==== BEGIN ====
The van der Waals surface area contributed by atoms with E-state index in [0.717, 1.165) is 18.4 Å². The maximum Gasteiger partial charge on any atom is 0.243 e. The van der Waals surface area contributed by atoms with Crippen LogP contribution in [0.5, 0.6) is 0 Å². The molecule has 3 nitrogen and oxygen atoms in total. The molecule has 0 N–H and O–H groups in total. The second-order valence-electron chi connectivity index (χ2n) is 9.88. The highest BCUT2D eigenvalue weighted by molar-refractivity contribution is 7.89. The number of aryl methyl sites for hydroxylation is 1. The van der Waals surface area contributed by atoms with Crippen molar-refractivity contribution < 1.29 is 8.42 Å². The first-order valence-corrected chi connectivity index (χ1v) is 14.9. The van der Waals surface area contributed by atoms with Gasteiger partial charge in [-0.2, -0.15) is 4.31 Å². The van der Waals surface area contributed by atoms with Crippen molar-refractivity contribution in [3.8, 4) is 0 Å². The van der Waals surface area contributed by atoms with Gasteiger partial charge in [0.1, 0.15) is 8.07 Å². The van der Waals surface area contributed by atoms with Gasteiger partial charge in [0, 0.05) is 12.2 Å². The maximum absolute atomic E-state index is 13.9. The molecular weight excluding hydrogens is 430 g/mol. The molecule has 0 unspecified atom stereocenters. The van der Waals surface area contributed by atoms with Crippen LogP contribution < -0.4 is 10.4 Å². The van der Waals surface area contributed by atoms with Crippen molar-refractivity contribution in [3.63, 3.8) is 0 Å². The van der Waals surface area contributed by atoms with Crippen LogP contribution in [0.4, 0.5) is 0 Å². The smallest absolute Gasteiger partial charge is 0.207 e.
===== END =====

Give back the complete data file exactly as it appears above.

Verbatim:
The van der Waals surface area contributed by atoms with E-state index in [0.717, 1.165) is 18.4 Å². The maximum Gasteiger partial charge on any atom is 0.243 e. The van der Waals surface area contributed by atoms with Crippen LogP contribution in [0.5, 0.6) is 0 Å². The molecule has 3 nitrogen and oxygen atoms in total. The molecule has 0 N–H and O–H groups in total. The second-order valence-electron chi connectivity index (χ2n) is 9.88. The highest BCUT2D eigenvalue weighted by molar-refractivity contribution is 7.89. The number of aryl methyl sites for hydroxylation is 1. The van der Waals surface area contributed by atoms with Crippen molar-refractivity contribution < 1.29 is 8.42 Å². The first-order valence-corrected chi connectivity index (χ1v) is 14.9. The van der Waals surface area contributed by atoms with Gasteiger partial charge in [-0.2, -0.15) is 4.31 Å². The van der Waals surface area contributed by atoms with Crippen molar-refractivity contribution in [3.8, 4) is 0 Å². The van der Waals surface area contributed by atoms with Gasteiger partial charge in [0.1, 0.15) is 8.07 Å². The van der Waals surface area contributed by atoms with Gasteiger partial charge in [0, 0.05) is 12.2 Å². The maximum absolute atomic E-state index is 13.9. The molecular weight excluding hydrogens is 430 g/mol. The molecule has 0 unspecified atom stereocenters. The van der Waals surface area contributed by atoms with Crippen LogP contribution < -0.4 is 10.4 Å². The van der Waals surface area contributed by atoms with Crippen molar-refractivity contribution in [3.63, 3.8) is 0 Å². The van der Waals surface area contributed by atoms with Crippen LogP contribution in [0.4, 0.5) is 0 Å². The smallest absolute Gasteiger partial charge is 0.207 e.